Most people don’t get the warm fuzzies when they pass by the hospital where their dead husband got chemotherapy for stage-four brain cancer. Most people also don’t wax nostalgic about that time in their life as being the hardest but happiest because they got to enjoy “real wealthy people stuff,” like middle-of-the-week brunch and Sopranos marathons.
But Nora McInerny is not most people. As the host of Terrible, Thanks for Asking, a podcast from American Public Media, the 35-year-old spends her days sitting inside other people’s pain, offering listeners a new, perhaps hopeful, but above all honest, perspective on what it’s like to live through the worst moments of your life.
“I want to give people what the world gave me,” she explains, referring to the incredible support she received after her husband, Aaron, died in December of 2014. “I want them to feel seen.”
That’s because she believes—and proves it with each episode of TTFA—that just because someone’s story is sad, it doesn’t mean that they’re a sad story.
“I wanna ask people how they are and get the real answer, and tell their stories, but not in a ‘oh, this poor person’ kind of way, but in a really compassionate way,” she continues. “There’s a difference—a big difference—that people have a hard time seeing, between pity and empathy, between pity and compassion.”
Empathy takes work, McInerny says, and she’s not afraid to exercise this oft ill-used muscle. She’s eager to break a sweat in order to produce a podcast that will be impactful, whether it’s about her chronically single friend or a woman with a traumatic brain injury who can’t even remember what she had for breakfast. She readily admits that 10 years ago, she would not have been able to do this job, and probably wouldn’t even have listened to this podcast. Back then, she was still like most people—side-stepping tragedies because she thought they were depressing.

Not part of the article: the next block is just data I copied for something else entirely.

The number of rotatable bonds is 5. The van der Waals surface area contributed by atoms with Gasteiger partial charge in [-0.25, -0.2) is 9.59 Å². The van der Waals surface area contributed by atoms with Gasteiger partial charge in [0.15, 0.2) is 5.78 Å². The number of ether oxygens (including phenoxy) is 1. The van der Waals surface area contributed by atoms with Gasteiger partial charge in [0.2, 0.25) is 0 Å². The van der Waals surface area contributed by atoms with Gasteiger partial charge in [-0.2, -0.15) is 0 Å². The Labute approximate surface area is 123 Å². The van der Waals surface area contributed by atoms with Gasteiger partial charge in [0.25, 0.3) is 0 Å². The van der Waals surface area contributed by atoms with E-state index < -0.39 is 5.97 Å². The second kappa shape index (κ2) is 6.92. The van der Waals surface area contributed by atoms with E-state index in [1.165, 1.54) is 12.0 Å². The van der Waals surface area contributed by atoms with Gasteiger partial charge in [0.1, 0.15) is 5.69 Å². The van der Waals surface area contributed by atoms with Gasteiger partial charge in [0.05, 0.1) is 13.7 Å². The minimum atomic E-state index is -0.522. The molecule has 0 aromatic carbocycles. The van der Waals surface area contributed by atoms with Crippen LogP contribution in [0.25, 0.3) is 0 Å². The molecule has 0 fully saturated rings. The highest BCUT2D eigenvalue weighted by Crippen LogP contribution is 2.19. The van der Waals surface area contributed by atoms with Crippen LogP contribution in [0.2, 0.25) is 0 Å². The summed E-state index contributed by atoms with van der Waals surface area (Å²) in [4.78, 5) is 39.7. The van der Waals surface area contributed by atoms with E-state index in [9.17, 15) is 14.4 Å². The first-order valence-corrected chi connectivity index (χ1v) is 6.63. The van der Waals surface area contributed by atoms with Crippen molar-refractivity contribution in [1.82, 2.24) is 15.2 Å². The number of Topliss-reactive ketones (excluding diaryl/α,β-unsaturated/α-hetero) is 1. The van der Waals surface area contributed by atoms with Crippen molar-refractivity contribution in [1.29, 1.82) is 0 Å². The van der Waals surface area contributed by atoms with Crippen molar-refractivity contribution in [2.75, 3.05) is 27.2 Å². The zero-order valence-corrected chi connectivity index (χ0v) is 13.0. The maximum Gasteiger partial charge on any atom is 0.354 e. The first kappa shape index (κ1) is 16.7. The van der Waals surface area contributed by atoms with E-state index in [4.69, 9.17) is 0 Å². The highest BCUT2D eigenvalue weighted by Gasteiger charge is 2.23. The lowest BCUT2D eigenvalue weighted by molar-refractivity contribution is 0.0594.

Then, she met and fell in love with Aaron. “I lived such a privileged life, that even the sad things were not that hard,” she says. “There was just no situation where I wasn’t going to end up OK.” All that changed when her husband was diagnosed with brain cancer at age 35. Four years later, Aaron passed away, she miscarried their second child, and her father also died from cancer, all within a few weeks of each other.
These experiences taught her more than she could ever adequately surmise, but she’s now dedicated her life to shining where and when others need it most. “You see that people struggle with the suffering of others, people struggle with how to show up, and it doesn’t make them bad people, it’s just a side effect of being human,” she explains. “We just don’t know what to do, and if we don’t know what to do, then we think maybe it’s best if I don’t do anything ‘cause then I can’t make it worse.”
Unfortunately, that’s not how healing happens. People need to talk and McInerny, who also authored the memoir It’s Okay to Laugh: (Crying Is Cool Too), has become an expert at listening to what is and isn’t being said. Each episode of TTFA features a different subject, and topics range far and wide, from a Baby Huey, a 9-year-old with Fragile X Syndrome who’s never had a friend, to Sarah Super, a sexual violence survivor who was raped by her ex-boyfriend at knifepoint.